By Allison Zisko
Southern Living magazine features a lot of three-layer cakes in its pages and on its covers, but despite a prop closet filled with tabletop items, it couldn’t find the perfect cake stand on which to showcase them. Nor could it find a trifle bowl with a lid, or a number of other pieces typically used or desired by Southern hosts when entertaining, said Southern Living Editor Lindsay Bierman. So it decided to create its own collection, in collaboration with Ballard Designs.
Ballard debuted its exclusive Southern Living tabletop collection online and in its catalogs last month, featuring a line-up of products that are distinctively southern, like a sleek marble cake stand, a three-layer clear glass cake dome, mixing bowls made in Kentucky by Louisville Stoneware, and baskets inspired by the sweet-grass baskets of Charleston, S.C.
“I’ve always admired and shopped from the Ballard Designs catalog, and more recently dreamed of partnering with them on a branded tabletop collection,” Bierman said in a statement. “We’re targeting a lot of the same consumers, and as a Southern-based company, they appreciate our unique culture and aesthetic. Ballard’s creative team synched perfectly with ours to create a range of elegant, versatile, and truly affordable must-haves for every Southern table.”
Southern Living and Ballard Designs, which is headquartered in Atlanta, have worked together on other projects, most notably the magazine’s Idea House, an annual show house that has often featured Ballard furnishings. “Southern Living is a trusted source in so many areas,” said Ryan McKelvey, president of Ballard, in describing the partnership. “It’s a resource we go to time and time again for ideas and inspiration.” The collaboration, he said, was a natural fit.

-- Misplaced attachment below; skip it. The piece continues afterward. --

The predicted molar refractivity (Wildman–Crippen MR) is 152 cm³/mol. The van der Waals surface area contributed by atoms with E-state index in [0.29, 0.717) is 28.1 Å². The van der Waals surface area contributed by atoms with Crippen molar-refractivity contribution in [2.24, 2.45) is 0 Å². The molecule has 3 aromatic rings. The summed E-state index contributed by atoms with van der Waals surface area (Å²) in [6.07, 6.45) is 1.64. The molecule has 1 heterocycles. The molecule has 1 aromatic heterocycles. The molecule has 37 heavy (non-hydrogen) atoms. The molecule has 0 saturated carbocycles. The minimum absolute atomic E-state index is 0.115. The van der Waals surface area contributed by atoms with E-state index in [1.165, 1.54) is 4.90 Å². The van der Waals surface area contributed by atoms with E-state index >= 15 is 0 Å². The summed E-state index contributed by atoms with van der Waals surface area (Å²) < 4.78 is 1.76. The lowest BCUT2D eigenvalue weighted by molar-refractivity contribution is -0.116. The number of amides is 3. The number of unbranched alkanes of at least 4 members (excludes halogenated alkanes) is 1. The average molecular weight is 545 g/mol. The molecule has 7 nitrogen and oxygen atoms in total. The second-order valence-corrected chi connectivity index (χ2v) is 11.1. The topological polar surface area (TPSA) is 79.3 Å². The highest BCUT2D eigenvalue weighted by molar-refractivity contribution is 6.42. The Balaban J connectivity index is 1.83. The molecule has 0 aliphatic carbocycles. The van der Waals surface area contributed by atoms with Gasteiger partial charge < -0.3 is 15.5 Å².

In developing the collection, Southern Living started with pieces that it loved, but also took inspiration from books and the pages of the magazine. The goal, according to Bierman, was to combine “beautiful form” with “totally functional and totally versatile” pieces. You Tube videos on the Ballard site feature Southern Living editors demonstrating how to use pieces from the collection in multiple ways.
“There is a lot of tabletop in the world, but what sets this apart is that it appeals to this audience like nothing else does,” Bierman told HFN. “Each piece is definitively southern.”
The typical Southern Living reader is a woman in her 40s or 50s who is “rooted in tradition, but modern in spirit.” Often two generations (mother and daughter) are loyal readers, according to Bierman. “We conceived the collection to be a collection of instant heirlooms,” he said. “I really love what the Ballard team was able to do with the finishes on the silver pieces. I feel the patina is just right. It really fits the description.”
The initial assortment has 32 products, with prices that start at $15. A holiday collection is in the works. McKelvey said it will build on the products already introduced and will be “classic, elegant, functional and festive.”
Southern Living has license partnerships with manufacturers in other home categories, so the Ballard collection will likely focus on just tabletop. “We feel there’s still a lot of runway [in the tabletop line],” McKelvey said. “We feel there is a lot of opportunity for growth.”